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Title: School Culture, Structure and Practices as Correlates of Students’ Self- Efficacy and Achievement in Senior Secondary School Mathematics in Oyo State, Nigeria
Authors: Oshin, O. O.
Keywords: Self-efficacy in mathematics
School management
Low and high performing schools
Issue Date: 2014
Abstract: Stakeholders in education are concerned about general poor performance in mathematics and the low level of mathematics self- efficacy displayed by students in Oyo state. Studies from some other climes showed that school culture, structure and practices are predictors of achievement and self-efficacy in mathematics. Available studies in Oyo State used selfefficacy to predict achievement in mathematics. There seems to be dearth of study on how school culture, structure and practices predict self-efficacy and achievements in mathematics. This study, therefore, examined the extent to which school culture, structure and practices determined students‟ self-efficacy and achievement in mathematics in senior secondary schools in Oyo State. Survey design was used while multistage sampling technique was adopted. Five local government areas (LGA) were randomly selected from Oyo state and the secondary schools in the LGA were stratified into high performing schools (HPS) and low performing schools (LPS). Schools where 40% of the students recorded credit pass in mathematics at the senior secondary certificate examinations in the last five years were classified as HPS, while others were regarded as LPS. From each LGA, 4 schools were randomly selected from each stratum. Also, 30 students and 4 teachers of mathematics were randomly and purposively selected respectively from each school. In all, 40 schools, 1,200 students and 160 teachers participated. Five instruments were validated using 50 students and 30 teachers. They were: the School Culture Scale (α = 0.81), School Structure Scale (α = 0.75), the School Practices Questionnaire (α = 0.81), the Mathematics Self-Efficacy Scale (α = 0.78) and the Mathematics Achievement Test (α = 0.80). Mean, standard deviation, t-test and multiple regression were used to analyse the data at p< 0.05. One hundred male and 60 female teachers had mean age= ±40.86; SD=9.56, while 500 male and 700 female students had mean age= ±15.56; SD=.92 in the study. Mean scores of HPS and LPS students‟ achievement in mathematics were ( =26.78; SD =4.52 and ( =14.95; SD =3.35) respectively. Self-efficacy and achievement in mathematics of students in HPS were significantly better ( =134.22; SD =6.02) than those of LPS ( =19.19; SD =11.65);( t= 18.80, df =158) (achievement) and t= 24.58 (self-efficacy). A significant relationship existed between the school culture, structure and practices, and achievement in mathematics (HPS: R = .389, F (3, 76) = 4.520 and LPS: R= .652, F (3, 76) =18.711) and selfefficacy (LPS: R=.304, F (3, 76) = 7.981) respectively. In HPS, only school structure significantly predicted achievement (β=.435), while in LPS, school culture (β=.471) and school structure (β=.244) significantly predicted achievement. None of culture, structure and practices significantly predicted self-efficacy in HPS, while school culture (β=.330) and school structure (β=.266) significantly predicted self-efficacy in LPS. Students in high performing schools are efficacious and better academically than those in low performing schools in mathematics. It is only school structure that predicted achievement in high performing schools while school culture and structure predicted achievement in low performing schools. Good school culture, structure and practices should be encouraged in schools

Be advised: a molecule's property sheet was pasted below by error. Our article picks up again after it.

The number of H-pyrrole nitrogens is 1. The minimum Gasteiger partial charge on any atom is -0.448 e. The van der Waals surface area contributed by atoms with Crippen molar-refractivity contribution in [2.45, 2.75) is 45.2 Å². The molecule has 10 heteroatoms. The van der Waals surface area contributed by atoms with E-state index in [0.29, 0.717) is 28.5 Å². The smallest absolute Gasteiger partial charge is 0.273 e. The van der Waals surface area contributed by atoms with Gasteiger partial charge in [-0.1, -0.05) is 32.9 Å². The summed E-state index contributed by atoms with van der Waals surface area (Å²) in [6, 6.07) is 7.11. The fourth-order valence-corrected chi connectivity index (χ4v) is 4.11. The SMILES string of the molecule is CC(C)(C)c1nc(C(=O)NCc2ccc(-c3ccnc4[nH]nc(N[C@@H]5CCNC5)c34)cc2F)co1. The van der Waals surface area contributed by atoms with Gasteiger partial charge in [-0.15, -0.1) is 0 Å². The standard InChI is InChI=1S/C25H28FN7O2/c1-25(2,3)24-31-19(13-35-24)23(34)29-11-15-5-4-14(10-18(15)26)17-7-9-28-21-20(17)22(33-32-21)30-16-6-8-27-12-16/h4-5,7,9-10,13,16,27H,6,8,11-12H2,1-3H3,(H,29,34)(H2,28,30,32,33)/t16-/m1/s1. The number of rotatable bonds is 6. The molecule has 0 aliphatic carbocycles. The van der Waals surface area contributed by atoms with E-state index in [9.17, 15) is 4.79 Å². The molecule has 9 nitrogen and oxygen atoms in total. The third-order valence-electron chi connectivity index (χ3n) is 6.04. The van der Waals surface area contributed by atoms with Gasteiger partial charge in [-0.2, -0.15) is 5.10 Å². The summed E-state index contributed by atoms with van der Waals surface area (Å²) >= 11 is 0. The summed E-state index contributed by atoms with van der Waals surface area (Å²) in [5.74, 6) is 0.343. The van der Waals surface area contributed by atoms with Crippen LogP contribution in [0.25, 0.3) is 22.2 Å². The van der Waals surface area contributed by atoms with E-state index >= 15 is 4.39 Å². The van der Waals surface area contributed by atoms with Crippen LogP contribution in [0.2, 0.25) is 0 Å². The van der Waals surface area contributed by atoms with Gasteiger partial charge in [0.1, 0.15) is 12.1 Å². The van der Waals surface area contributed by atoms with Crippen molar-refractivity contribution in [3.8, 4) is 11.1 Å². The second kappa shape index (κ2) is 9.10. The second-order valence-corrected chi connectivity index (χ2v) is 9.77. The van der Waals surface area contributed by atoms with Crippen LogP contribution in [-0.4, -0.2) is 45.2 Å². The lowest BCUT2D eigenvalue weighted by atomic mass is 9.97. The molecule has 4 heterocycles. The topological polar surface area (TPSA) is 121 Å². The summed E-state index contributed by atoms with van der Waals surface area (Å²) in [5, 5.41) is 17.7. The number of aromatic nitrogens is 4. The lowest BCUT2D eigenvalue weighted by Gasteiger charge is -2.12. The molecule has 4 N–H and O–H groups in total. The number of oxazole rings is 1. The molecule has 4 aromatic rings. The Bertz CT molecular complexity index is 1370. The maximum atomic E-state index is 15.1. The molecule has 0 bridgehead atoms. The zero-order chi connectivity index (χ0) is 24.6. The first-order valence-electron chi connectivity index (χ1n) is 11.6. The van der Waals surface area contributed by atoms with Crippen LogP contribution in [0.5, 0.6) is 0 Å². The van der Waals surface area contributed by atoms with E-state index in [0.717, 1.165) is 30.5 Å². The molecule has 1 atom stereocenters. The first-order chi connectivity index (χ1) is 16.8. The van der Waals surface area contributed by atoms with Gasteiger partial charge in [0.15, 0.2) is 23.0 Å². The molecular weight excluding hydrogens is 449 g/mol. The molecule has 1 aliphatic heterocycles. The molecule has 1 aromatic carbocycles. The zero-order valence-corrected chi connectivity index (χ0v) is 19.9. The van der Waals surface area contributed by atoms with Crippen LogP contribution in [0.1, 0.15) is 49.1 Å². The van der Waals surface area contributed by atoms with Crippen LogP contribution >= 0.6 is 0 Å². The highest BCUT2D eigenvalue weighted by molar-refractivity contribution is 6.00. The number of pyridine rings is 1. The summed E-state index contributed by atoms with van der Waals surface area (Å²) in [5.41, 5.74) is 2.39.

Description: A Thesis in the International Centre for Educational Evaluation (ICEE) Submitted to the Institute of Education in Partial Fulfilment of the Requirement for the degree of Doctor of Philosophy of the University of Ibadan, Ibadan, Nigeria.
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